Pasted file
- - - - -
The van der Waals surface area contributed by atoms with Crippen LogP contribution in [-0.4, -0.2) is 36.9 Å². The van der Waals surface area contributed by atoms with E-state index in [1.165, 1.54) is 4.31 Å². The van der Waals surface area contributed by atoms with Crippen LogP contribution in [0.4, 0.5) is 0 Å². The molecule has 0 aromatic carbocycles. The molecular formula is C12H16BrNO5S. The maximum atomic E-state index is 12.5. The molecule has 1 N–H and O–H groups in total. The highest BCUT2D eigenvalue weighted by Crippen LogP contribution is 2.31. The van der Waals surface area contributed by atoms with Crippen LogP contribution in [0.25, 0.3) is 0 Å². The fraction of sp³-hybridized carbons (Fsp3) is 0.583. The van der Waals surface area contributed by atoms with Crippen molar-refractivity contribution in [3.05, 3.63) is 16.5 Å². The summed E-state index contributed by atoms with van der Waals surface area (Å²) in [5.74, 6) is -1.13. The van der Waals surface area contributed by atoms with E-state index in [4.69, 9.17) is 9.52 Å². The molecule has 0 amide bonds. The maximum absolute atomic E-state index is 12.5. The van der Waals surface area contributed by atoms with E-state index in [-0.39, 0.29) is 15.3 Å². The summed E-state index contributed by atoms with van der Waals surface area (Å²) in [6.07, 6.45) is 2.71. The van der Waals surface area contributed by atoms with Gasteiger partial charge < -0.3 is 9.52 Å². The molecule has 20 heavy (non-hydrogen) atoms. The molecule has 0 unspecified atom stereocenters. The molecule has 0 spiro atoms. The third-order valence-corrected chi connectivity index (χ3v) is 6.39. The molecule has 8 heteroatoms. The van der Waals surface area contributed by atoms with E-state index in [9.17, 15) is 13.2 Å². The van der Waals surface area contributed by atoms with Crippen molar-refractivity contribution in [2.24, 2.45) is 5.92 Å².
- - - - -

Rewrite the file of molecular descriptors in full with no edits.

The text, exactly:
The van der Waals surface area contributed by atoms with Crippen LogP contribution in [-0.4, -0.2) is 36.9 Å². The van der Waals surface area contributed by atoms with E-state index in [1.165, 1.54) is 4.31 Å². The van der Waals surface area contributed by atoms with Crippen LogP contribution in [0.4, 0.5) is 0 Å². The molecule has 0 aromatic carbocycles. The molecular formula is C12H16BrNO5S. The maximum atomic E-state index is 12.5. The molecule has 1 N–H and O–H groups in total. The highest BCUT2D eigenvalue weighted by Crippen LogP contribution is 2.31. The van der Waals surface area contributed by atoms with Crippen LogP contribution in [0.25, 0.3) is 0 Å². The fraction of sp³-hybridized carbons (Fsp3) is 0.583. The van der Waals surface area contributed by atoms with Crippen molar-refractivity contribution in [3.05, 3.63) is 16.5 Å². The summed E-state index contributed by atoms with van der Waals surface area (Å²) in [5.74, 6) is -1.13. The van der Waals surface area contributed by atoms with E-state index in [4.69, 9.17) is 9.52 Å². The molecule has 0 amide bonds. The maximum absolute atomic E-state index is 12.5. The van der Waals surface area contributed by atoms with E-state index in [-0.39, 0.29) is 15.3 Å². The summed E-state index contributed by atoms with van der Waals surface area (Å²) in [6.07, 6.45) is 2.71. The van der Waals surface area contributed by atoms with Gasteiger partial charge < -0.3 is 9.52 Å². The molecule has 20 heavy (non-hydrogen) atoms. The molecule has 0 unspecified atom stereocenters. The molecule has 0 spiro atoms. The third-order valence-corrected chi connectivity index (χ3v) is 6.39. The molecule has 8 heteroatoms. The van der Waals surface area contributed by atoms with E-state index in [9.17, 15) is 13.2 Å². The van der Waals surface area contributed by atoms with Crippen molar-refractivity contribution in [2.24, 2.45) is 5.92 Å².